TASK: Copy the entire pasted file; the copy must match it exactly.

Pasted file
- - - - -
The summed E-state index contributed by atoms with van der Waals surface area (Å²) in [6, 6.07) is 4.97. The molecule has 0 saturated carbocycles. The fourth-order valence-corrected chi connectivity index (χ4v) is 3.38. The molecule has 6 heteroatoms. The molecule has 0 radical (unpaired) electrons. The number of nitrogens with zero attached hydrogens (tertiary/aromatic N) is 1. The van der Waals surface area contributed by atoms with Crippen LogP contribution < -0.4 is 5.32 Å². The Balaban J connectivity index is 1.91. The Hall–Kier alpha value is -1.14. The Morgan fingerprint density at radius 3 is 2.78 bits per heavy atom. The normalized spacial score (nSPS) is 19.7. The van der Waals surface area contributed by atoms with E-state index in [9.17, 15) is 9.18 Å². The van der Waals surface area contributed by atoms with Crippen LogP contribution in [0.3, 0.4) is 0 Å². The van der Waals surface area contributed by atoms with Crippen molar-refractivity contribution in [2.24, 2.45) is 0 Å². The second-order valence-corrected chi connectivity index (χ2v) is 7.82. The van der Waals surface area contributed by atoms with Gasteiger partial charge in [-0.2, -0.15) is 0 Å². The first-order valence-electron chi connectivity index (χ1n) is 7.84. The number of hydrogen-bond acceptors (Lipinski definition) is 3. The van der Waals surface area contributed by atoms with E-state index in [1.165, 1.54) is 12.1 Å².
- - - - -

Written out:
The summed E-state index contributed by atoms with van der Waals surface area (Å²) in [6, 6.07) is 4.97. The molecule has 0 saturated carbocycles. The fourth-order valence-corrected chi connectivity index (χ4v) is 3.38. The molecule has 6 heteroatoms. The molecule has 0 radical (unpaired) electrons. The number of nitrogens with zero attached hydrogens (tertiary/aromatic N) is 1. The van der Waals surface area contributed by atoms with Crippen LogP contribution < -0.4 is 5.32 Å². The Balaban J connectivity index is 1.91. The Hall–Kier alpha value is -1.14. The Morgan fingerprint density at radius 3 is 2.78 bits per heavy atom. The normalized spacial score (nSPS) is 19.7. The van der Waals surface area contributed by atoms with E-state index in [9.17, 15) is 9.18 Å². The van der Waals surface area contributed by atoms with Crippen LogP contribution in [0.3, 0.4) is 0 Å². The van der Waals surface area contributed by atoms with Crippen molar-refractivity contribution in [2.24, 2.45) is 0 Å². The second-order valence-corrected chi connectivity index (χ2v) is 7.82. The van der Waals surface area contributed by atoms with Gasteiger partial charge in [-0.2, -0.15) is 0 Å². The first-order valence-electron chi connectivity index (χ1n) is 7.84. The number of hydrogen-bond acceptors (Lipinski definition) is 3. The van der Waals surface area contributed by atoms with E-state index in [1.165, 1.54) is 12.1 Å².